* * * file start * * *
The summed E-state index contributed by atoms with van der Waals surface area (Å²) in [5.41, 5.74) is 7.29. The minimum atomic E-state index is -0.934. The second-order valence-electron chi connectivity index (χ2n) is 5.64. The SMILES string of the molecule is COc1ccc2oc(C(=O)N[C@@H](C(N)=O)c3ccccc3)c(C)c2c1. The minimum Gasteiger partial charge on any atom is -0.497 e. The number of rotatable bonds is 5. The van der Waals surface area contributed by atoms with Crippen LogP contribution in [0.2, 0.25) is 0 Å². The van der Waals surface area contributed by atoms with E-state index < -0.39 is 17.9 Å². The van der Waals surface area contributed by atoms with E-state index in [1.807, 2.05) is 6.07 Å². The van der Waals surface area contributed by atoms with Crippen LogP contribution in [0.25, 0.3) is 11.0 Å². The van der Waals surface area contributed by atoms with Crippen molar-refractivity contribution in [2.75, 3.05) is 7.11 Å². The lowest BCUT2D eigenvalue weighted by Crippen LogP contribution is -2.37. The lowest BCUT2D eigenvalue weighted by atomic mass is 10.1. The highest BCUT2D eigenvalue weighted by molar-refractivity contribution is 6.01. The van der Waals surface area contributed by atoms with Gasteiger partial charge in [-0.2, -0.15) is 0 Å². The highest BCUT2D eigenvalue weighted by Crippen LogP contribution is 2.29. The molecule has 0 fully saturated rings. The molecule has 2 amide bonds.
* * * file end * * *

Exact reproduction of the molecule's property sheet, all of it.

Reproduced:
The summed E-state index contributed by atoms with van der Waals surface area (Å²) in [5.41, 5.74) is 7.29. The minimum atomic E-state index is -0.934. The second-order valence-electron chi connectivity index (χ2n) is 5.64. The SMILES string of the molecule is COc1ccc2oc(C(=O)N[C@@H](C(N)=O)c3ccccc3)c(C)c2c1. The minimum Gasteiger partial charge on any atom is -0.497 e. The number of rotatable bonds is 5. The van der Waals surface area contributed by atoms with Crippen LogP contribution in [0.2, 0.25) is 0 Å². The van der Waals surface area contributed by atoms with E-state index < -0.39 is 17.9 Å². The van der Waals surface area contributed by atoms with E-state index in [1.807, 2.05) is 6.07 Å². The van der Waals surface area contributed by atoms with Crippen LogP contribution in [0.25, 0.3) is 11.0 Å². The van der Waals surface area contributed by atoms with Crippen molar-refractivity contribution in [2.75, 3.05) is 7.11 Å². The lowest BCUT2D eigenvalue weighted by Crippen LogP contribution is -2.37. The lowest BCUT2D eigenvalue weighted by atomic mass is 10.1. The highest BCUT2D eigenvalue weighted by molar-refractivity contribution is 6.01. The van der Waals surface area contributed by atoms with Gasteiger partial charge in [-0.2, -0.15) is 0 Å². The highest BCUT2D eigenvalue weighted by Crippen LogP contribution is 2.29. The molecule has 0 fully saturated rings. The molecule has 2 amide bonds.